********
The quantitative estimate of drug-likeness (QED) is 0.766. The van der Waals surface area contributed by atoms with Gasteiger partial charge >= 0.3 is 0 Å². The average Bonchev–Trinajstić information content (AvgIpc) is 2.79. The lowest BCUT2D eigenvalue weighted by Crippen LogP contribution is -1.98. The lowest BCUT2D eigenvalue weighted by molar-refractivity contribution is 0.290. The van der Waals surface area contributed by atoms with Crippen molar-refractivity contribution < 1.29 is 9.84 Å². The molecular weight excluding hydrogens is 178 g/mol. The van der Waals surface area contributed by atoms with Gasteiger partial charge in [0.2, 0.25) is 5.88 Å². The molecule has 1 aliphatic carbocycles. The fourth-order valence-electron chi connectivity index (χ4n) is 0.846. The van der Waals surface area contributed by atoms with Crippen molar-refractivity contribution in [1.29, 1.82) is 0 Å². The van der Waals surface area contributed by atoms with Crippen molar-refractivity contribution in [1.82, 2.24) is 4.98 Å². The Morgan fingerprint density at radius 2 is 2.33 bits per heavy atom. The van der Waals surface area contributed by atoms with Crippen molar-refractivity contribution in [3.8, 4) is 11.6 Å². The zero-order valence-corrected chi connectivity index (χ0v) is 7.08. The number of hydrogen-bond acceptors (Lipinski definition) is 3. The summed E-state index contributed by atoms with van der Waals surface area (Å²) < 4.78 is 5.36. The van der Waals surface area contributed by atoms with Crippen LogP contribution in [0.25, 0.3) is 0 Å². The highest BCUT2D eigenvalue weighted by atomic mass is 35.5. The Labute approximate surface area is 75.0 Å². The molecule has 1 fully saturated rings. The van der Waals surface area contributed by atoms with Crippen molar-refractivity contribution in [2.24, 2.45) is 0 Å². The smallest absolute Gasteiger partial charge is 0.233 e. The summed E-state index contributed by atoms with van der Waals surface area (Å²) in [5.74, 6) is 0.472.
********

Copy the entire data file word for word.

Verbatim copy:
The quantitative estimate of drug-likeness (QED) is 0.766. The van der Waals surface area contributed by atoms with Gasteiger partial charge >= 0.3 is 0 Å². The average Bonchev–Trinajstić information content (AvgIpc) is 2.79. The lowest BCUT2D eigenvalue weighted by Crippen LogP contribution is -1.98. The lowest BCUT2D eigenvalue weighted by molar-refractivity contribution is 0.290. The van der Waals surface area contributed by atoms with Crippen molar-refractivity contribution < 1.29 is 9.84 Å². The molecular weight excluding hydrogens is 178 g/mol. The van der Waals surface area contributed by atoms with Gasteiger partial charge in [0.2, 0.25) is 5.88 Å². The molecule has 1 aliphatic carbocycles. The fourth-order valence-electron chi connectivity index (χ4n) is 0.846. The van der Waals surface area contributed by atoms with Crippen molar-refractivity contribution in [1.29, 1.82) is 0 Å². The van der Waals surface area contributed by atoms with Crippen molar-refractivity contribution in [1.82, 2.24) is 4.98 Å². The Morgan fingerprint density at radius 2 is 2.33 bits per heavy atom. The van der Waals surface area contributed by atoms with Crippen molar-refractivity contribution in [3.8, 4) is 11.6 Å². The zero-order valence-corrected chi connectivity index (χ0v) is 7.08. The number of hydrogen-bond acceptors (Lipinski definition) is 3. The summed E-state index contributed by atoms with van der Waals surface area (Å²) < 4.78 is 5.36. The van der Waals surface area contributed by atoms with Crippen LogP contribution in [0.25, 0.3) is 0 Å². The highest BCUT2D eigenvalue weighted by atomic mass is 35.5. The Labute approximate surface area is 75.0 Å². The molecule has 1 fully saturated rings. The van der Waals surface area contributed by atoms with Crippen molar-refractivity contribution in [2.24, 2.45) is 0 Å². The smallest absolute Gasteiger partial charge is 0.233 e. The summed E-state index contributed by atoms with van der Waals surface area (Å²) in [5.74, 6) is 0.472.